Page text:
338 (38.38)53 (79.10)11 (36.67)27 (39.13)53 (79.10)
  ≥279 (79.80)65 (97.01)<0.001*
% salvaged (SD)28.23 (54.33)62.3 (33.77)0.002*
Mean time to recanalization, (SD), hrs8.42 (5.11)7.96 (4.08)0.538.07 (4.11)8.58 (5.51)7.96 (4.08)0.73
Mean procedure duration, (SD), mins73.70 (35.09)65.39 (29.42)0.11
Intraarterial tPA, n (%)35 (35.71)6 (8.96)<0.001*10 (34.48)25 (36.23)6 (8.96)<0.001*
No. of device passes
  Mean (SD)2.64 (1.26)2.23 (1.26)0.03*
  1, n (%)24 (24.24)25 (37.31)0.074 (13.33)20 (28.99)25 (37.31)0.06
  >1, n (%)75 (75.76)42 (62.69)26 (86.67)49 (71.01)42 (62.69)

Statistically significant.

Safety Outcomes

The combined incidence of postintervention hemorrhages was significantly reduced in the stent retriever cohort (40/99, 40.40% [non–stent retriever] vs 9/67, 13.43% [stent retriever]; p = 0.002). Symptomatic ICH occurred in 7 non–stent retriever patients (7.07%) and only 1 stent retriever patient (1.49%) (p = 0.15). Of those with postintervention hemorrhages, 37 non–stent retriever and 7 stent retriever patients had received heparin. There were no significant differences in the incidence of deep vein thrombosis (9/99, 9.09% [non–stent retriever] vs 2/67, 2.99% [stent retriever]; p = 0.20), decompressive hemicraniectomy (6/99, 6.06% [non–stent retriever] vs 4/67, 5.97% SR; p > 0.99), or hydrocephalus (4/99, 4.04% [non–stent retriever] vs 0/67, 0.00% [stent retriever]; p = 0.15).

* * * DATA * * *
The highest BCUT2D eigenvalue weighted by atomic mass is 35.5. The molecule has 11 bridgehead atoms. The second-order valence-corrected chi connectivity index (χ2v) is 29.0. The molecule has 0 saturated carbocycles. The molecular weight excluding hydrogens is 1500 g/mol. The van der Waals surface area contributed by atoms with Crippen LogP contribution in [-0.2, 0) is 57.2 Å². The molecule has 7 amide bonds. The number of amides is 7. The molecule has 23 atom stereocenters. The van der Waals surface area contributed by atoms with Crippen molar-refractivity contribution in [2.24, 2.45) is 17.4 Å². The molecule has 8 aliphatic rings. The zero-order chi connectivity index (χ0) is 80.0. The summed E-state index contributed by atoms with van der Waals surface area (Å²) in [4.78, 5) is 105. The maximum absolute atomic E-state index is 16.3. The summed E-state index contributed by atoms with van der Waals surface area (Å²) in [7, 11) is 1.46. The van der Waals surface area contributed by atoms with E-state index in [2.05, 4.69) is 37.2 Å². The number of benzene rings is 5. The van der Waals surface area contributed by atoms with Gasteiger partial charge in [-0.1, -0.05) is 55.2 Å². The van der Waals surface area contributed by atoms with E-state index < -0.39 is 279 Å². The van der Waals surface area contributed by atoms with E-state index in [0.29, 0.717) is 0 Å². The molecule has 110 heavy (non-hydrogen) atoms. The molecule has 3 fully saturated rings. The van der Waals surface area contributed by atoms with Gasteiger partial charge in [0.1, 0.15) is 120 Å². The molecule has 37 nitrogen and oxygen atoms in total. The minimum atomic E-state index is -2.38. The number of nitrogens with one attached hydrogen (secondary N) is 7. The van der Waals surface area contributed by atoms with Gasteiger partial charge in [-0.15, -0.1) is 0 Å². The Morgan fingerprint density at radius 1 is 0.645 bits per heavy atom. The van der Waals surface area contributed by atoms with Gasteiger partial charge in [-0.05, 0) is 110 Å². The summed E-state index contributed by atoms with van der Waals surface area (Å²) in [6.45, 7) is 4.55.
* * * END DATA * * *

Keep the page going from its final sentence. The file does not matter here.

Predictors of mRS Score 3–6 at 90 Days

Univariate logistic regression analysis of data identified 7 factors as predictors of mRS Score 3–6: increased age (p < 0.001), less likely administration of intravenous tPA (p = 0.03), use of a first-generation device (p < 0.001), longer length of stay (p = 0.02), decreased TICI score (p < 0.001), postintervention hemorrhage (p = 0.005), and less change in the area salvaged (p = 0.007). A multivariate analysis including preintervention characteristics, preintervention CTP, postintervention diffusion-weighted imaging (DWI), and change in area identified the use of non–stent retriever devices (p = 0.002), increased CTP area (p = 0.04), and less change in area of parenchymal involvement (p = 0.03) as the independent predictors of mRS Score 3–6, as indicated in Table 4. Use of a second-generation device rather than Merci was not a predictor of poor 90-day outcome (OR 0.53 [95% CI 0.154–1.793], p = 0.30). However, use of Penumbra rather than Merci was a predictor of poor 90-day outcome (OR 6.14 [95% CI 1.436–26.218], p = 0.01).

TABLE 4.

Factors predicting mRS Score 3–6 at 90 days

FactorUnivariate AnalysisMultivariate Analysis
OR (95% CI)p ValueOR (95% CI)p Value
Age1.04 (1.019–1.071)<0.001*
Sex0.99 (0.492–1.990)0.98
Race1.21 (0.680–2.151)0.52
BMI1.03 (0.976–1.081)0.31
Smoking0.96 (0.469–1.978)0.92
Diabetes2.02 (0.898–4.550)0.09
Hypertension2.56 (0.967–6.783)0.06
Hyperlipidemia0.86 (0.408–1.835)0.70
Atrial fibrillation1.94 (0.907–4.141)0.09
CVA1.13 (0.431–2.936)0.81
CAD1.47 (0.708–3.064)0.30
Side of occlusion1.06 (0.506–2.207)0.88
Intravenous tPA0.46 (0.224–0.930)0.03*
Time to puncture0.95 (0.878–1.025)0.18
Time to recanalization0.96 (0.893–1.037)0.32